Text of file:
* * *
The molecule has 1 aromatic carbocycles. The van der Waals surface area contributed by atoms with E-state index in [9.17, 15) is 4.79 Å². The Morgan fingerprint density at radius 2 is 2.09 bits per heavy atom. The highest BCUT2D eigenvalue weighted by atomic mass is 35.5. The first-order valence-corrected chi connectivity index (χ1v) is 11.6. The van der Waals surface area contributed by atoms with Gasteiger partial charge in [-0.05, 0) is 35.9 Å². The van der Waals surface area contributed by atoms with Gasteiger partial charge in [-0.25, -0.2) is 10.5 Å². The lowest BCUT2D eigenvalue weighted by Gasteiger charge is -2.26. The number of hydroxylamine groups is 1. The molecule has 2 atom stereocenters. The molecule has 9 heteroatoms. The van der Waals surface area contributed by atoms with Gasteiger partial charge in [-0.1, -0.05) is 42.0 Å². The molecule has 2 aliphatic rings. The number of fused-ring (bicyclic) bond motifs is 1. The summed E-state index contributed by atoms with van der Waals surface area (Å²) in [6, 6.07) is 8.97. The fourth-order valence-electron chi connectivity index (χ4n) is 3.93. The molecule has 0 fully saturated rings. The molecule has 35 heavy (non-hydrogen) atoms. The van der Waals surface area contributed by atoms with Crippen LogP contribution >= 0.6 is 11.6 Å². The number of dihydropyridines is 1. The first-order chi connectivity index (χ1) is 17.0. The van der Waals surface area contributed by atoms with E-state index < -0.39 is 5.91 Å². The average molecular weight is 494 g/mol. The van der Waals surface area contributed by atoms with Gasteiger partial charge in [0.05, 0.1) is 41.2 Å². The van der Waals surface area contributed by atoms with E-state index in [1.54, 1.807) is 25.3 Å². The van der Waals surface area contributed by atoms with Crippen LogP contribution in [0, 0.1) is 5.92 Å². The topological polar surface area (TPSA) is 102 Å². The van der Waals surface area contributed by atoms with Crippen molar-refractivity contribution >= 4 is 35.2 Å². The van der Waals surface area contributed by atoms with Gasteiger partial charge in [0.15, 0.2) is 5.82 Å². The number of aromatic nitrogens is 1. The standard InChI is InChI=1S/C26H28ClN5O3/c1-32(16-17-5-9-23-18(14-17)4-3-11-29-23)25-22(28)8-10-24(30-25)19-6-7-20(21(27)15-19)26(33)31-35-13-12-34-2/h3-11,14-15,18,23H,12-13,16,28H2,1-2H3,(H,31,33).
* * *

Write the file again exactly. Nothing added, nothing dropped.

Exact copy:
The molecule has 1 aromatic carbocycles. The van der Waals surface area contributed by atoms with E-state index in [9.17, 15) is 4.79 Å². The Morgan fingerprint density at radius 2 is 2.09 bits per heavy atom. The highest BCUT2D eigenvalue weighted by atomic mass is 35.5. The first-order valence-corrected chi connectivity index (χ1v) is 11.6. The van der Waals surface area contributed by atoms with Gasteiger partial charge in [-0.05, 0) is 35.9 Å². The van der Waals surface area contributed by atoms with Gasteiger partial charge in [-0.25, -0.2) is 10.5 Å². The lowest BCUT2D eigenvalue weighted by Gasteiger charge is -2.26. The number of hydroxylamine groups is 1. The molecule has 2 atom stereocenters. The molecule has 9 heteroatoms. The van der Waals surface area contributed by atoms with Gasteiger partial charge in [-0.1, -0.05) is 42.0 Å². The molecule has 2 aliphatic rings. The number of fused-ring (bicyclic) bond motifs is 1. The summed E-state index contributed by atoms with van der Waals surface area (Å²) in [6, 6.07) is 8.97. The fourth-order valence-electron chi connectivity index (χ4n) is 3.93. The molecule has 0 fully saturated rings. The molecule has 35 heavy (non-hydrogen) atoms. The van der Waals surface area contributed by atoms with Crippen LogP contribution >= 0.6 is 11.6 Å². The number of dihydropyridines is 1. The first-order chi connectivity index (χ1) is 17.0. The van der Waals surface area contributed by atoms with E-state index < -0.39 is 5.91 Å². The average molecular weight is 494 g/mol. The van der Waals surface area contributed by atoms with Gasteiger partial charge in [0.05, 0.1) is 41.2 Å². The van der Waals surface area contributed by atoms with E-state index in [1.54, 1.807) is 25.3 Å². The van der Waals surface area contributed by atoms with Crippen LogP contribution in [0, 0.1) is 5.92 Å². The topological polar surface area (TPSA) is 102 Å². The van der Waals surface area contributed by atoms with Crippen molar-refractivity contribution >= 4 is 35.2 Å². The van der Waals surface area contributed by atoms with Gasteiger partial charge in [0.15, 0.2) is 5.82 Å². The number of aromatic nitrogens is 1. The standard InChI is InChI=1S/C26H28ClN5O3/c1-32(16-17-5-9-23-18(14-17)4-3-11-29-23)25-22(28)8-10-24(30-25)19-6-7-20(21(27)15-19)26(33)31-35-13-12-34-2/h3-11,14-15,18,23H,12-13,16,28H2,1-2H3,(H,31,33).